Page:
One of the hallmarks of investing is diversification. Having a portfolio that’s sufficiently diversified means having a wide mix of different assets so that, if some are not doing well, the ones that are will support it, This basically means spreading your money around in different assets and investments so that, should one of them fail, the others will be there to protect your wealth.
On the other hand, some consumers and investors actually spread their money a bit too much, and end up with a portfolio that, rather than being a coherent whole, is a jumbled mess.
The reason that diversification works so well is that, in the long run, it gives your portfolio the ability to generate much higher return with a much lower risk. That being said, there’s no need to get extremely fancy with your portfolio’s assets because it’s quite easy to cover all of the major sectors of the stock market and bond market with only 2 or 3 ETF’s or broad index funds.
For example, you could get a total stock market index fund that covers the US, or do the same thing but make it international stocks. You can even get a target date retirement fund and completely diversify your portfolio in one fell swoop.
That’s not to say that adding some funds, ETF’s, a real estate commodity or even some Treasury Inflation Protected Securities (TIPS) is a bad idea, especially if you want to protect your portfolio from inflation. If you’d like to protect yourself against rising interest rates you could also get a short-term bond fund or, for a little bit of tax-free income, a municipal bond fund.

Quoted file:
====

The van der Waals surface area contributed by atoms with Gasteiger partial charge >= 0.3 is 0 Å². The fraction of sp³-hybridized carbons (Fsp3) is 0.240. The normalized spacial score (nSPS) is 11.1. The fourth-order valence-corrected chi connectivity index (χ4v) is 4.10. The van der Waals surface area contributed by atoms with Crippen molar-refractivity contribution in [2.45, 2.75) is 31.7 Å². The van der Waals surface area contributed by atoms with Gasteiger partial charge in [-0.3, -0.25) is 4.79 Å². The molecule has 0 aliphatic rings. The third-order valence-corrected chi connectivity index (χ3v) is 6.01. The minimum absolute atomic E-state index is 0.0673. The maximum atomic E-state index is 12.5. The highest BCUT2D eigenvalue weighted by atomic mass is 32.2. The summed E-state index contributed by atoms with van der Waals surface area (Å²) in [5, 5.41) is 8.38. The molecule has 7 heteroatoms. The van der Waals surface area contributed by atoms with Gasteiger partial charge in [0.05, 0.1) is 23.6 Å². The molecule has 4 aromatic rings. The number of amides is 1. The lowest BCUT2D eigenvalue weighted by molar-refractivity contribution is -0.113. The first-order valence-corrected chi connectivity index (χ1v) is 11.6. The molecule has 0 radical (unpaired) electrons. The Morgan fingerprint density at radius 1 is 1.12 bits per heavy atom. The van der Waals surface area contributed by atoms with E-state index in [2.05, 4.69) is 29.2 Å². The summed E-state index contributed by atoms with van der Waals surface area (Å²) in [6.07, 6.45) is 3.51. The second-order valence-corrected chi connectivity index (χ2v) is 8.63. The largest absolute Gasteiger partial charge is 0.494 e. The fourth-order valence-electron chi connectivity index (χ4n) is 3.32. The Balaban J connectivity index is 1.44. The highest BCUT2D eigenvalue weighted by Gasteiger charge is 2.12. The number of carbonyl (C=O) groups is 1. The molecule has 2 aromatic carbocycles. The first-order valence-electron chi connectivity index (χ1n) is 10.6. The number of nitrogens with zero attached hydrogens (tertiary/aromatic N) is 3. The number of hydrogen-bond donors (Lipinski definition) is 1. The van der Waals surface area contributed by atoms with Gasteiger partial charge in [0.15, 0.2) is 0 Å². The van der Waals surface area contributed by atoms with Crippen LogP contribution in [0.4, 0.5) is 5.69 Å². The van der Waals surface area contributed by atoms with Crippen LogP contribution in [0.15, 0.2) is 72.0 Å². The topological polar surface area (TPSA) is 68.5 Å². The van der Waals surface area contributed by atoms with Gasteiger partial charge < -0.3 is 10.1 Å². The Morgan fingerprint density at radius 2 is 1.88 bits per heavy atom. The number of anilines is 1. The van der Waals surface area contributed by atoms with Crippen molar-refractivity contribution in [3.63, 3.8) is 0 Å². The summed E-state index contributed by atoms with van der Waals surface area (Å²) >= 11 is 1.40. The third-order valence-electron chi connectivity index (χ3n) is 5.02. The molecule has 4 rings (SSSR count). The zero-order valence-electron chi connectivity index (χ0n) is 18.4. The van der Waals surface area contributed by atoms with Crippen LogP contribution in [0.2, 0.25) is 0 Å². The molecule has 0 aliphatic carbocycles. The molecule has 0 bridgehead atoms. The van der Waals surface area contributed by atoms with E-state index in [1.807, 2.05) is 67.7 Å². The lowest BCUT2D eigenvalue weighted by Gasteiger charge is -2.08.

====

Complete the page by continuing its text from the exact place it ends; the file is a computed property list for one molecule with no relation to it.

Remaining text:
Want income that’s more assured than what Social Security can provide? Throw an immediate annuity into your portfolio and you’ll be all set.
The point being is simply this; once you have a nicely diversified portfolio, filled with a smattering of asset classes, there’s really no sense to keep piling on more. The first thing it does is make managing your portfolio a lot more difficult and, if you need to rebalance it, a big hassle. Depending on the type of investments that you choose you might also find that your fees go up sharply, bringing down the performance of any assets you have.
If you’re not sure about the health of your portfolio, you can always get MorningStar’s Portfolio Manager. Once you put in the names and/or ticker symbols of all of the funds that you own, you’ll get a great overall view of your portfolio and the different asset classes that you have. You’ll also see what type of expenses you’re paying and possibly where some of your funds might be overlapping.
The best thing is that, when you’re done, you’ll have a much better idea of whether your portfolio is as diversified as it needs to be and also if it falls in place with the risk tolerance that you have. If it does, there’s really no need to do more.